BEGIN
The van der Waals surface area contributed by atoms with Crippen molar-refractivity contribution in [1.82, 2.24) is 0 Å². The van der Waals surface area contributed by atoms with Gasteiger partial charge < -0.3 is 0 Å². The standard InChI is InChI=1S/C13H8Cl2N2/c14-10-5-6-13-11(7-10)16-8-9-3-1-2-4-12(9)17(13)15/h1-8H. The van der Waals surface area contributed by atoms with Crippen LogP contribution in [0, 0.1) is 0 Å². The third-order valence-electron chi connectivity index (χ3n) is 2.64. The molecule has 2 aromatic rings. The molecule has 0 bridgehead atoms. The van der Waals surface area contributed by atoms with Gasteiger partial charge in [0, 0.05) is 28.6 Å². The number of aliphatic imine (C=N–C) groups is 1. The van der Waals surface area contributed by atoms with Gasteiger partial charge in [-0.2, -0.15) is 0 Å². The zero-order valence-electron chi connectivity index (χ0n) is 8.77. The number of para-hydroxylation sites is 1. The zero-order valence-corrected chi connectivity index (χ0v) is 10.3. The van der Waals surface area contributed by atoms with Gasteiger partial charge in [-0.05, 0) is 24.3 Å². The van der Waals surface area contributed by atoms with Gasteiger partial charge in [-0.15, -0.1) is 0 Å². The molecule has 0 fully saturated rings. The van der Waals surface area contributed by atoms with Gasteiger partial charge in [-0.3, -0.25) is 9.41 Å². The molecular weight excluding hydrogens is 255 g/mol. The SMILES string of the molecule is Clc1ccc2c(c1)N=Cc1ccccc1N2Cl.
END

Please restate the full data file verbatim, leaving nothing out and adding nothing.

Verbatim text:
The van der Waals surface area contributed by atoms with Crippen molar-refractivity contribution in [1.82, 2.24) is 0 Å². The van der Waals surface area contributed by atoms with Gasteiger partial charge < -0.3 is 0 Å². The standard InChI is InChI=1S/C13H8Cl2N2/c14-10-5-6-13-11(7-10)16-8-9-3-1-2-4-12(9)17(13)15/h1-8H. The van der Waals surface area contributed by atoms with Crippen LogP contribution in [0, 0.1) is 0 Å². The third-order valence-electron chi connectivity index (χ3n) is 2.64. The molecule has 2 aromatic rings. The molecule has 0 bridgehead atoms. The van der Waals surface area contributed by atoms with Gasteiger partial charge in [0, 0.05) is 28.6 Å². The number of aliphatic imine (C=N–C) groups is 1. The van der Waals surface area contributed by atoms with Gasteiger partial charge in [-0.2, -0.15) is 0 Å². The zero-order valence-electron chi connectivity index (χ0n) is 8.77. The number of para-hydroxylation sites is 1. The zero-order valence-corrected chi connectivity index (χ0v) is 10.3. The van der Waals surface area contributed by atoms with Gasteiger partial charge in [-0.05, 0) is 24.3 Å². The van der Waals surface area contributed by atoms with Gasteiger partial charge in [-0.15, -0.1) is 0 Å². The molecule has 0 fully saturated rings. The van der Waals surface area contributed by atoms with Gasteiger partial charge in [-0.3, -0.25) is 9.41 Å². The molecular weight excluding hydrogens is 255 g/mol. The SMILES string of the molecule is Clc1ccc2c(c1)N=Cc1ccccc1N2Cl.